Public sector appointments will return to the Cabinet’s agenda next week, after President Michel Sleiman returns to the country.
The Civil Service Council has carried out several rounds of interviews in the past few weeks, and this will put all the more pressure on ministers to deal with vacant positions, particularly administrative and judicial.
Ministerial sources attribute delays in appointments to disputes between political parties, especially Christian groups. Shiite groups have agreed on names for the head of the Customs Department and for members of the committee that will administer the oil sector: Hezbollah and the Amal Movement settled their differences in a series of meetings.
Prime Minister Najib Mikati and the Future Movement have decided on the Sunni’s favored list.
But Christian parties are still bickering. The Free Patriotic Movement has confronted Sleiman in Cabinet on the subject, claiming it represents Lebanon’s Christians and thus has the right to choose Christian appointees. Sleiman, however, believes that as president he has priority in choosing who will join the public sector.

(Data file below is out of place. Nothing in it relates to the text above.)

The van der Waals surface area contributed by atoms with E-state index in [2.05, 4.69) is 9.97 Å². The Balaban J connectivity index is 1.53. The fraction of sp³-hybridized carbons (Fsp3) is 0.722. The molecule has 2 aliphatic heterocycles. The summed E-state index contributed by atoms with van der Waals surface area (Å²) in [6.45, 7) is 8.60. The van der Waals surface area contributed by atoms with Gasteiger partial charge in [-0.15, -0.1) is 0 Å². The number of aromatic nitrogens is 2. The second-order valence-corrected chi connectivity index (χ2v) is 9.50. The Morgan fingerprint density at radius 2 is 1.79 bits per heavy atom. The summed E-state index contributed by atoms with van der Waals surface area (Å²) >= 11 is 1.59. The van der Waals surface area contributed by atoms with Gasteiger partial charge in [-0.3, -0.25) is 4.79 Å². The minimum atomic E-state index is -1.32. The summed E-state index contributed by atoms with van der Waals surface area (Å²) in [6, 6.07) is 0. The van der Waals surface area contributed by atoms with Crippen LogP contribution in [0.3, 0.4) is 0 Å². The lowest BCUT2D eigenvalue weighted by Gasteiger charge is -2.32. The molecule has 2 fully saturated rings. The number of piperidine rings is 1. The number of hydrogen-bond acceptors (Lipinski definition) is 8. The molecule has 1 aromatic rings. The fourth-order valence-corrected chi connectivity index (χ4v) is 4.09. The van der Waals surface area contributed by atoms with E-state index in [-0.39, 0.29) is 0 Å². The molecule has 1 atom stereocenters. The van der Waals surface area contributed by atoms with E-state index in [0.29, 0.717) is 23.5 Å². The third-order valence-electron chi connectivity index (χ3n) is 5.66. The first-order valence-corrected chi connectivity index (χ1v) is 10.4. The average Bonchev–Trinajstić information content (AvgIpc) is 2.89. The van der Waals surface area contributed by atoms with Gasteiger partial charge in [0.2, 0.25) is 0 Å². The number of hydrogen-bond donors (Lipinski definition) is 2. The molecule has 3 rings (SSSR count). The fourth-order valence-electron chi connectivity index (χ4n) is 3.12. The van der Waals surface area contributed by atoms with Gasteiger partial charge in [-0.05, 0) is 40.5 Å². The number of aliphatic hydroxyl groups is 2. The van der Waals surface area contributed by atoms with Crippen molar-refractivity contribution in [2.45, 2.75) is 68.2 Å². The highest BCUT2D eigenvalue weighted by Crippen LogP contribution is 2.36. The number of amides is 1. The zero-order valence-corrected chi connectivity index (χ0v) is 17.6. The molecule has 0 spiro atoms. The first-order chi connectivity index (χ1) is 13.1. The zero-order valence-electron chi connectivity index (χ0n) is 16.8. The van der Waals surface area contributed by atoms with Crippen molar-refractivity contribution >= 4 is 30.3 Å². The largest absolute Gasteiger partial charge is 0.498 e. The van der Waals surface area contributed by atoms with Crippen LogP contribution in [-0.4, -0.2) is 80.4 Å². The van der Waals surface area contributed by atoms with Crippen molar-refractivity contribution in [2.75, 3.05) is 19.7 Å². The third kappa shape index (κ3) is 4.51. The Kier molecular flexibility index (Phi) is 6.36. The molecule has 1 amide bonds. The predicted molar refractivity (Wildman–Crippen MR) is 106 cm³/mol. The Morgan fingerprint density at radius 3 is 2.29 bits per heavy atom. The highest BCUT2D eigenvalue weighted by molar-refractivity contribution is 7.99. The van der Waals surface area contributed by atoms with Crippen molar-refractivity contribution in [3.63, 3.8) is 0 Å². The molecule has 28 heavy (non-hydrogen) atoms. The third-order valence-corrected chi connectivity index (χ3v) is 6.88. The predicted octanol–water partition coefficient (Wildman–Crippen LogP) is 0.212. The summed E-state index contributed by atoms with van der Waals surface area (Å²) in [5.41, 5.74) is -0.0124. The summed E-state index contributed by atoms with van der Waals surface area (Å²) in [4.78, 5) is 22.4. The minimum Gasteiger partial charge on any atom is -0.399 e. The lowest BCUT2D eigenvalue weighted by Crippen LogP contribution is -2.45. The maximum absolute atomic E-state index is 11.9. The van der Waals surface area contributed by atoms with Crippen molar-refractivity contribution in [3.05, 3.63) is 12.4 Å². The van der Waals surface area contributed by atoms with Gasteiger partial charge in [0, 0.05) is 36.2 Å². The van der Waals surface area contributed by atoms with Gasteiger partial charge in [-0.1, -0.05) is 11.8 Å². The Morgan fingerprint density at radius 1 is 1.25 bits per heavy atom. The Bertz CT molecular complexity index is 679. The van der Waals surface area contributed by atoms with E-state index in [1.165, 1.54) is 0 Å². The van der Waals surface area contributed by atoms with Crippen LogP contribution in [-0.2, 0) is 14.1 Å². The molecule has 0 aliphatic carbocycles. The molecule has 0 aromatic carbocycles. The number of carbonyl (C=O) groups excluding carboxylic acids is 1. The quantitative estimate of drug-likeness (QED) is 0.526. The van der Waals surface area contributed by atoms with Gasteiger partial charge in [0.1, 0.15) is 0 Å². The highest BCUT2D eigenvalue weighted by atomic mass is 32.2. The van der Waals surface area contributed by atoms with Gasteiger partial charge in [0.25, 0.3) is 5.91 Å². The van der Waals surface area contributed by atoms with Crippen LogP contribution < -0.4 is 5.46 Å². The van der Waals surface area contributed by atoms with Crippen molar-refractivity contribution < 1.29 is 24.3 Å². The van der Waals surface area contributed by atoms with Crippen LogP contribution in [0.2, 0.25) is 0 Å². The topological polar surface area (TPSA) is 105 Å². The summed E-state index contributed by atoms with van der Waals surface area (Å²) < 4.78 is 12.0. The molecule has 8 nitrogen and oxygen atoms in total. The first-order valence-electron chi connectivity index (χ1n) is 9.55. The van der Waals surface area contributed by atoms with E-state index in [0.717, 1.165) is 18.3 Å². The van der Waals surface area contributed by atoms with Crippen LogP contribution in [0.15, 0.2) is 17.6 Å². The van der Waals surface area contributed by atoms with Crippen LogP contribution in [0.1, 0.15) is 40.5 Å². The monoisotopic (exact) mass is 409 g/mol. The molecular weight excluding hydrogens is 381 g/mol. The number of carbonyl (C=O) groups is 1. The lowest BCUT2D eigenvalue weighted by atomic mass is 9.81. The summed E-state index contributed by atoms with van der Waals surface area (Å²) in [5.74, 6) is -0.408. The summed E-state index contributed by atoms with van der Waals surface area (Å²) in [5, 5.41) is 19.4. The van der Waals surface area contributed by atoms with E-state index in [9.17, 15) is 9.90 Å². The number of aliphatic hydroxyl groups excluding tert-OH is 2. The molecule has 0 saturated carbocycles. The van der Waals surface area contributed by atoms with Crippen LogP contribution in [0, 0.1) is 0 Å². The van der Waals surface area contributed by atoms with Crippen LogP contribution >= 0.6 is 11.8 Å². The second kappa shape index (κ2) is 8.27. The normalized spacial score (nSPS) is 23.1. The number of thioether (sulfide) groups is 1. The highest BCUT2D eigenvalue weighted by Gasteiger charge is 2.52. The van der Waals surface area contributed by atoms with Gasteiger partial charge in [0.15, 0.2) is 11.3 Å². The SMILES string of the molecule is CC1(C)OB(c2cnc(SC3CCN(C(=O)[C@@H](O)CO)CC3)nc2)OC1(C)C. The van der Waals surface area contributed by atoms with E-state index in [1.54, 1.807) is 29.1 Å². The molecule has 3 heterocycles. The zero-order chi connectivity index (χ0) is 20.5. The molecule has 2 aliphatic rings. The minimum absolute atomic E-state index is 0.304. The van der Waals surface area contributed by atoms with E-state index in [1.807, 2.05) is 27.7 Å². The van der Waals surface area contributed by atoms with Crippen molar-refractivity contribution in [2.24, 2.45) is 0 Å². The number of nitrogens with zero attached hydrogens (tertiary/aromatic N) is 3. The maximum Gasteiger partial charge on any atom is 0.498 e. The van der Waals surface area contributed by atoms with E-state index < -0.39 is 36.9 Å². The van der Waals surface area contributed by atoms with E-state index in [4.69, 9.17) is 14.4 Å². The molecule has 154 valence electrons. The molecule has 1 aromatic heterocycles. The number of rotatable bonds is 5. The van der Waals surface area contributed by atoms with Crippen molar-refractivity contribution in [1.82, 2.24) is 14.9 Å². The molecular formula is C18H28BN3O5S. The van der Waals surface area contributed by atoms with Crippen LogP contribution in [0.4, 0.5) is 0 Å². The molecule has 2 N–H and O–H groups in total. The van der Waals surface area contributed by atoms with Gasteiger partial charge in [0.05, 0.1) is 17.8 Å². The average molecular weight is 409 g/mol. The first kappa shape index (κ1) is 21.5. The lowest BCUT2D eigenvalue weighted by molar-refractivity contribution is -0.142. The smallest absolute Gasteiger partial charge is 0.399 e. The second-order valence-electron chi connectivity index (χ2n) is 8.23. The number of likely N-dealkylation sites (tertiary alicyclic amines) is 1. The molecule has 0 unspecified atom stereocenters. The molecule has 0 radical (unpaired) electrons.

Christian disputes include administrative, judicial and diplomatic positions, although Foreign Affairs Minister Adnan Mansour has said that he has a list of diplomatic appointees ready for Cabinet.
The March 14 coalition has called for distancing the public sector from political fighting, suggesting that a merit system should be adopted in the selection of all posts. The coalition argues that March 8 is attempting to put individuals in place who will serve its agenda in the years to come.
With parliamentary polls on the horizon, the appointments stalemate could have negative repercussions on the country. Sleiman and Mikati are attempting to move ahead with appointments, ignoring Cabinet opposition: They have asked the Civil Service Council to speed up its work on finalizing those lists of names that have been agreed on, with the coordination of Minister of State for Administrative Development Mohammad Fneish.
The council is also readying for interviews with potential governors. It is working with Interior Minister Marwan Charbel on this task, given the importance of the governors in administrating elections.
Judicial appointments may be the greatest challenge. Ministerial sources say that although the Higher Judicial Council has chosen 10 judges to add to its ranks, members of the government refuse to discuss their draft because it does not address the key spots: the head and deputy head of the council.